IAMAT |International Association of Medical Assistance to Travellers| IAMAT |International Association of Medical Assistance to Travellers|

Country Health Advice Kenya

General Health Risks: Hepatitis E

Hepatitis E is highly endemic in Kenya.

Description

Hepatitis E (HEV) is a viral infection causing inflammation of the liver. It is primarily acquired by ingesting water contaminated with fecal matter. The virus is also transmitted from person to person through the fecal-oral route as a result of poor body hygiene practices. In some regions, such as Europe and Japan, pigs, deer, and wild boars are known to be reservoirs for Hepatitis E and it can be contracted by eating raw or undercooked meat such as pig liver and venison.

Risk

The infection is present worldwide, although its prevalence varies in different regions. Travellers drinking untreated water, eating undercooked meats, or going to areas with poor sanitation are at risk.

Symptoms

Usually symptoms appear 2 to 9 weeks after exposure to the virus and include fever, fatigue, lack of appetite, abdominal pain, and jaundice. Treatment includes supportive care of symptoms.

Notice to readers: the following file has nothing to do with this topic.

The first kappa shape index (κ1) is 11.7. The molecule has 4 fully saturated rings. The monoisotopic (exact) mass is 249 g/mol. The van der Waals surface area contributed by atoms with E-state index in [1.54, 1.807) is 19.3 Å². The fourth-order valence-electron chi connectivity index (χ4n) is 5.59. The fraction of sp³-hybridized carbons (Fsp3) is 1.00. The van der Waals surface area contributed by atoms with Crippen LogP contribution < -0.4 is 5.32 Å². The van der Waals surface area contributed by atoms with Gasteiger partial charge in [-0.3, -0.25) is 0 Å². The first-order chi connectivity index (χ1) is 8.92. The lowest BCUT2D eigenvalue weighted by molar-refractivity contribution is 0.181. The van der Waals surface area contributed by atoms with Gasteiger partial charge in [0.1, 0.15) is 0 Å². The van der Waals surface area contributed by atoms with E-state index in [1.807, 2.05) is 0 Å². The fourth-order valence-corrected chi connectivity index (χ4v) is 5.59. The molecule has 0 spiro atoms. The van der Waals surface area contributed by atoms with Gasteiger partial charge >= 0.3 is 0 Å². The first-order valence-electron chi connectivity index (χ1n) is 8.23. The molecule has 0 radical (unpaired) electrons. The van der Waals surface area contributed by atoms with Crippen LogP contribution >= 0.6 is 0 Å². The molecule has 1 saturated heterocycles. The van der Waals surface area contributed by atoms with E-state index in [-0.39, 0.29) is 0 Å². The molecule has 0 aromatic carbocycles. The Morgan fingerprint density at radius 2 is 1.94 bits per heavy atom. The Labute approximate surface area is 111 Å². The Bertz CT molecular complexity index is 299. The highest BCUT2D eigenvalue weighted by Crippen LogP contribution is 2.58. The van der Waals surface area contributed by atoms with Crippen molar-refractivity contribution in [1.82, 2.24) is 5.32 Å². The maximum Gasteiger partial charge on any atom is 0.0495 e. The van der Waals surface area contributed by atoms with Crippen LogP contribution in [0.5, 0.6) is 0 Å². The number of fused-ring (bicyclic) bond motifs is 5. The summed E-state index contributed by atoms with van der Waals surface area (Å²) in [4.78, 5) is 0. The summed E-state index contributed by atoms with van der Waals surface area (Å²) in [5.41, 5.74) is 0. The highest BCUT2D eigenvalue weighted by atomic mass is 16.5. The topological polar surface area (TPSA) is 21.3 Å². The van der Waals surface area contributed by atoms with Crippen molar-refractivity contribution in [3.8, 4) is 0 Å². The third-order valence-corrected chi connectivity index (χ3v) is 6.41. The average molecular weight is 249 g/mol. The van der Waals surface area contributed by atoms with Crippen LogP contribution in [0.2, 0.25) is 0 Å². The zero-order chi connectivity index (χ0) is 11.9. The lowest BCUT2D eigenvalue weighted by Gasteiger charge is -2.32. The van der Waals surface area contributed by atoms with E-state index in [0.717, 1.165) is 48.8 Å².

Prevention

There is currently no commercially available preventive vaccine or medication against Hepatitis E.

  • Always drink boiled or treated water.
  • Eat well cooked meats.
  • Wash your hands thoroughly and frequently with soap and water. If not available, use an alcohol-based hand sanitizer. Practice good body hygiene.

Health risk description last reviewed: September 19, 2016
Country information last updated: April 25, 2017


Sources

  • Jameel S, Aggarwal R. Enteric Viral Hepatitis A and E.In: Guerrant, R; Walker D; Weller P, eds. Tropical Infectious Diseases. 3rd ed. New York: Saunders Elsevier; 2011: 420-426.
  • Jong E, McMullen R. Viral Hepatitis in Travellers and Immigrants. In: Jong E, Sanford C, eds. The Travel and Tropical Medicine Manual, 4th ed. Waltham: Saunders Elsevier; 2008: 351-369.
  • Wertheim, Heiman; Horby, Peter; Woodall, John, eds. Atlas of Human Infectious Diseases. Oxford: Wiley-Blackwell; 2012. 273 p.
  • Centers for Disease Control and Prevention: Hepatitis E
  • WorldHealth Organization: Hepatitis E Fact Sheet No. 280


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